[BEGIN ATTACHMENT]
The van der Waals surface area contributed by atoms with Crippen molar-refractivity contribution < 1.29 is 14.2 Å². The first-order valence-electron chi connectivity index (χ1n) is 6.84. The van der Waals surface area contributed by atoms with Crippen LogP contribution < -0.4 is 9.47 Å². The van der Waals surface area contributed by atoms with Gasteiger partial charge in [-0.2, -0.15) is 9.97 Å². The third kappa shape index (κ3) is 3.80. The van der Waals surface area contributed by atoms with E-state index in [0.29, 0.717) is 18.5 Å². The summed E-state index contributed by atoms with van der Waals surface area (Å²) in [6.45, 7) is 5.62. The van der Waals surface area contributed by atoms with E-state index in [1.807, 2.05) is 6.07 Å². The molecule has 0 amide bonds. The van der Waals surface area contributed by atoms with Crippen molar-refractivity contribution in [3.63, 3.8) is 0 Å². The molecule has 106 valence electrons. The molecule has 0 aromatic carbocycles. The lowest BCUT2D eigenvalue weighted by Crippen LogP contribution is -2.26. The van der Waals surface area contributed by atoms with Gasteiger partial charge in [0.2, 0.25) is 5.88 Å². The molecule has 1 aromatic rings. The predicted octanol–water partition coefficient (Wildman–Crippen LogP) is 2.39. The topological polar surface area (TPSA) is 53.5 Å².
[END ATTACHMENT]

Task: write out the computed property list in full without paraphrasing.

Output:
The van der Waals surface area contributed by atoms with Crippen molar-refractivity contribution < 1.29 is 14.2 Å². The first-order valence-electron chi connectivity index (χ1n) is 6.84. The van der Waals surface area contributed by atoms with Crippen LogP contribution < -0.4 is 9.47 Å². The van der Waals surface area contributed by atoms with Gasteiger partial charge in [-0.2, -0.15) is 9.97 Å². The third kappa shape index (κ3) is 3.80. The van der Waals surface area contributed by atoms with E-state index in [0.29, 0.717) is 18.5 Å². The summed E-state index contributed by atoms with van der Waals surface area (Å²) in [6.45, 7) is 5.62. The van der Waals surface area contributed by atoms with E-state index in [1.807, 2.05) is 6.07 Å². The molecule has 0 amide bonds. The van der Waals surface area contributed by atoms with Crippen molar-refractivity contribution in [3.63, 3.8) is 0 Å². The molecule has 106 valence electrons. The molecule has 0 aromatic carbocycles. The lowest BCUT2D eigenvalue weighted by Crippen LogP contribution is -2.26. The van der Waals surface area contributed by atoms with Gasteiger partial charge in [0.2, 0.25) is 5.88 Å². The molecule has 1 aromatic rings. The predicted octanol–water partition coefficient (Wildman–Crippen LogP) is 2.39. The topological polar surface area (TPSA) is 53.5 Å².